Just a couple weeks ago, a judge ruled that "authors can sue Google in a class-action lawsuit over its plan to create the world's largest digital book library..."
I'm glad that the lawsuit will be moving forward - and I also expect that when the dust clears, Google will be successful in at least keeping Google Book Search as it is.
That would be great for serious researchers, because as it stands now, Google Book Search is an amazing tool. Note what a professor at Concordia Seminary in St. Louis has to say about it:
“Google has offered up another new toy for analyzing texts. I’ve been growing in my appreciation for Google Books and its controversial program of scanning in old books because it makes available, sometimes in pdf form, out-of-print texts which are not easy to locate. So now when doing research it is quite easy to track down footnotes, whereas in the past one had to copy the reference down, trudge over to the library, fill out an ILL slip, hope our librarians found a library willing to lend a 150 year old book, and then wait for it to arrive. Instead of weeks of hoping to get a glimpse of a page, now often you can find things instantly, delivered right to your desktop. (No, I don’t get paid by Google for my posts).”[i]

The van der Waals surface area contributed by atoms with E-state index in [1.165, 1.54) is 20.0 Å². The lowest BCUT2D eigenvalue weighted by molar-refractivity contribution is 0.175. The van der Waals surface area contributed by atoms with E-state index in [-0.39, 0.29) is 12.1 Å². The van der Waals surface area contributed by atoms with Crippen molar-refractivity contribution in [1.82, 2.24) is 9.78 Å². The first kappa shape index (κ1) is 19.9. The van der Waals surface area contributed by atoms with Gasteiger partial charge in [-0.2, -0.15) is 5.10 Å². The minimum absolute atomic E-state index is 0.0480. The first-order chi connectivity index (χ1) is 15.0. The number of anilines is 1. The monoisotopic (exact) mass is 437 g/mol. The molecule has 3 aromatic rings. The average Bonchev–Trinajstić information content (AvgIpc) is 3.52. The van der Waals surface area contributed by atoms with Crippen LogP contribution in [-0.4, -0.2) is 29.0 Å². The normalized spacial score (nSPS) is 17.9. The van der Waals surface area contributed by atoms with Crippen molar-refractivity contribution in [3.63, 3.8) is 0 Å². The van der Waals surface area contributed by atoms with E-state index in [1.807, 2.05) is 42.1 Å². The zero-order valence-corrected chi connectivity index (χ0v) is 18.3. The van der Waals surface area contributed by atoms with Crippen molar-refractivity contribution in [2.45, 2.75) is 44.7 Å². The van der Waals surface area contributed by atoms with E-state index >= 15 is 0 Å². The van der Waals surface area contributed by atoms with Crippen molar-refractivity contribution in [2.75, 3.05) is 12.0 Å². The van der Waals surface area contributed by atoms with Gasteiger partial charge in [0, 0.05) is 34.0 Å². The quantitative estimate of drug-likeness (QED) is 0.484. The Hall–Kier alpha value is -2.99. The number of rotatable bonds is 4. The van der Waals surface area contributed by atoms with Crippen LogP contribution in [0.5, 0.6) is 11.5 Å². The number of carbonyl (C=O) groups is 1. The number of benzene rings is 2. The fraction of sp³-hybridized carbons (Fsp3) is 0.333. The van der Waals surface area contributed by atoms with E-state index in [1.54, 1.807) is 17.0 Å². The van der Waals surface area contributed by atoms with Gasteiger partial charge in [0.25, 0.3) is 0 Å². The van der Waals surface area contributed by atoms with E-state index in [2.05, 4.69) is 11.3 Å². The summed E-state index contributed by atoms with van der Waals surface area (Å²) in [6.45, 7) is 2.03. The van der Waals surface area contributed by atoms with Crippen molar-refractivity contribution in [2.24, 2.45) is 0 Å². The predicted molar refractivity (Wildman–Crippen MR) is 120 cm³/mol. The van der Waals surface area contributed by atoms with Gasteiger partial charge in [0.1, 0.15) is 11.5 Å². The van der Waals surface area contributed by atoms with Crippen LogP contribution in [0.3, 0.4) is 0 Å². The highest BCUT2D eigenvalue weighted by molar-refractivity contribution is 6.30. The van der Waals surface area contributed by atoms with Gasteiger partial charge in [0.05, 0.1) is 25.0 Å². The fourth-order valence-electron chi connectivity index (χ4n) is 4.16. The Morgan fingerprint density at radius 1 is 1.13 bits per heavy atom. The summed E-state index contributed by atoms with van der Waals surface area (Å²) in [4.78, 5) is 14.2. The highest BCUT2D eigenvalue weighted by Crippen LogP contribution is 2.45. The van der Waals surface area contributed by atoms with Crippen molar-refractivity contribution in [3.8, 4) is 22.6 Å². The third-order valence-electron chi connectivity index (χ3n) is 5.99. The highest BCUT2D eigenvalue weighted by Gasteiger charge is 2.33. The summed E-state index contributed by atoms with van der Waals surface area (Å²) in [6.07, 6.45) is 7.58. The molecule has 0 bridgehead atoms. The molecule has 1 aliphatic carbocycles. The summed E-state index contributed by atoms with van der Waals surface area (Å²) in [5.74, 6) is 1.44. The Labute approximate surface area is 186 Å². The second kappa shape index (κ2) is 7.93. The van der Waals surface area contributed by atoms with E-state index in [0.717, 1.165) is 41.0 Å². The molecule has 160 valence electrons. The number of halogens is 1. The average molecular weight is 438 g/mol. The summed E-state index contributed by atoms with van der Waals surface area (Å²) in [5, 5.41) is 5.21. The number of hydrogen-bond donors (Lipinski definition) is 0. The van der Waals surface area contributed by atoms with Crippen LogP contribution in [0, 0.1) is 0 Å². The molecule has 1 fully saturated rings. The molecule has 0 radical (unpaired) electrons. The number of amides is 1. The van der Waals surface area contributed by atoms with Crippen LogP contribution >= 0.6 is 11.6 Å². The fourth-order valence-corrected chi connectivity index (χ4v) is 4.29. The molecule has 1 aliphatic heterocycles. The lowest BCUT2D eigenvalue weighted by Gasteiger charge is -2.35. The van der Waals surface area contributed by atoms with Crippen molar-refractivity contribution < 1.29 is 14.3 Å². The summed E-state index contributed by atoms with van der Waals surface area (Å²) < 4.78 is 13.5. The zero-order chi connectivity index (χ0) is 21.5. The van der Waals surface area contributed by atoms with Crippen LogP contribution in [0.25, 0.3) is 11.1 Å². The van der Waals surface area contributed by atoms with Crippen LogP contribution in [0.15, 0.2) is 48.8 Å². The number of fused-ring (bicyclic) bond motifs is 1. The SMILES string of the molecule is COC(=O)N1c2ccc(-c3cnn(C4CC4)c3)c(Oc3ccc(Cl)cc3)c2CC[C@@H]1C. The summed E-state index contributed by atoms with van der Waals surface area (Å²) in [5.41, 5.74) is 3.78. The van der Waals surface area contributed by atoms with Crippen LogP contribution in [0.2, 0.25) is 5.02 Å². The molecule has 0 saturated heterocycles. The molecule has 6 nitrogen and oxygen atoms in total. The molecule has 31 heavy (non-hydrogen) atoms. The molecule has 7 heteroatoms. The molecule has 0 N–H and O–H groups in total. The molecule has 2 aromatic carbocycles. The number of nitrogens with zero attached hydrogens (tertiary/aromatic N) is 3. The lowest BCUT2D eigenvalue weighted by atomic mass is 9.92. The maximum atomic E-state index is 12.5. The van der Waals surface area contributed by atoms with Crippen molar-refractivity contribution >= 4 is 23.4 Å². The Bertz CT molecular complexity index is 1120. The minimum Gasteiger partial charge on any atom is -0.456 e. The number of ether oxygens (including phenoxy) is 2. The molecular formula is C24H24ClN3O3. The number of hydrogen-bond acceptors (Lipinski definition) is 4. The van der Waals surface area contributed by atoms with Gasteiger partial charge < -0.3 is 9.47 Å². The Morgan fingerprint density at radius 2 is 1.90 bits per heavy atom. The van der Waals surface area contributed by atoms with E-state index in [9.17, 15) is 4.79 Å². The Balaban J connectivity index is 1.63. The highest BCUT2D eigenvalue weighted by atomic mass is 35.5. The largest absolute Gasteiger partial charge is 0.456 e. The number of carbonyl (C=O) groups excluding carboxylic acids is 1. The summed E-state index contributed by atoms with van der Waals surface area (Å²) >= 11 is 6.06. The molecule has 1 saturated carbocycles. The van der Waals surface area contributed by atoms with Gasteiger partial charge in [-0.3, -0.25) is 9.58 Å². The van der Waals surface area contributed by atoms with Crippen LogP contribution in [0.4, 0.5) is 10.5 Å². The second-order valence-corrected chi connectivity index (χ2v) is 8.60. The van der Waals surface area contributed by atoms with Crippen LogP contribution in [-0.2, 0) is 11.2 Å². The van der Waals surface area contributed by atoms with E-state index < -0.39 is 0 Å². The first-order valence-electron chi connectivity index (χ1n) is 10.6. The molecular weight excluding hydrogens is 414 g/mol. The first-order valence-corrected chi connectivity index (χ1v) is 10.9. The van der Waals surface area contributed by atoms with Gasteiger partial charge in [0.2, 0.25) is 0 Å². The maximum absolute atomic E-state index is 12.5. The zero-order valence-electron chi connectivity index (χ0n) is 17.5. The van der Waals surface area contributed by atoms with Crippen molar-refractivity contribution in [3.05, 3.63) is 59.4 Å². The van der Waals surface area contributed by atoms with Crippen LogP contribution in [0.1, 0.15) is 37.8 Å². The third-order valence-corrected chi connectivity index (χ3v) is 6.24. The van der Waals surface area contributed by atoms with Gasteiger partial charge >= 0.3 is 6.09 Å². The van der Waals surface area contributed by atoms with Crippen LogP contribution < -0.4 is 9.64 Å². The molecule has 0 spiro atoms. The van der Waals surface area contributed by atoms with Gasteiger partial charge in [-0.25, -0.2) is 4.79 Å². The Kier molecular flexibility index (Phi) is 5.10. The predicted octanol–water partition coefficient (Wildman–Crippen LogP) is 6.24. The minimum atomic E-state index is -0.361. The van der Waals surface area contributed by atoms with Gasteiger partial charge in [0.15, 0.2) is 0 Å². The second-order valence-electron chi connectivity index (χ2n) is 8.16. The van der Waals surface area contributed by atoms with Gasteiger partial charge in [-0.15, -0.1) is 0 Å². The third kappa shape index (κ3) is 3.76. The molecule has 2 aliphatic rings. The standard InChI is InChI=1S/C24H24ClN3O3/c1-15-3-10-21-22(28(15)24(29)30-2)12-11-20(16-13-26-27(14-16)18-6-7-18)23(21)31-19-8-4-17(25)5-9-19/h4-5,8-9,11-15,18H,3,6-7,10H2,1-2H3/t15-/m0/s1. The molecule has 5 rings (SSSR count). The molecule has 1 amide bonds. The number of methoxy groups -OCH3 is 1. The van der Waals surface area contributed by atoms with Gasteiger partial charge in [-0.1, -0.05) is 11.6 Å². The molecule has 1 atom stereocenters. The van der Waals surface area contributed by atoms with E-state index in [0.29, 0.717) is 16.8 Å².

I did a presentation on Google Books earlier this year in which I talked about it in the context of copyright law, research, and data-mining - see here for the whole paper (there were technical difficulties and I had to give my presentation without my PowerPoint, as can be seen in the picture someone snapped below : ) ) In the research section, I pointed out some of the plusses* of Google Book Search for research:
- Check to see if a specific book covers something you’re interested in
- Find out which books cite the journal article you are interested in
- Cut down on interlibrary loan usage
- Discover rare texts and those with small print runs
- Highly granular searching: easily find historical concepts that are not easily located using simple library subject headings.
- Discover unknown authors’ and works….
- And of course… access to stuff that previously only libraries had… (picking out the “best of the best” – decades of collection development work by top-ranked libraries)
· Minuses? No authority control (i.e. controlled vocabulary), OCR without human help (resulting in scans that are not fully searchable), flawed dates, classification errors, mismatched titles and authors, Gov doc issues, multi-volume issues, and scanning errors.
Google Book Search - a helpful but only supplementary tool in your research toolkit!
[i] Kloha, Jeff, “Words, Words, Words”, Concordia Theology (blog), December 21, 2010, (6:00 a.m.), http://concordiatheology.org/2010/12/words-words-words/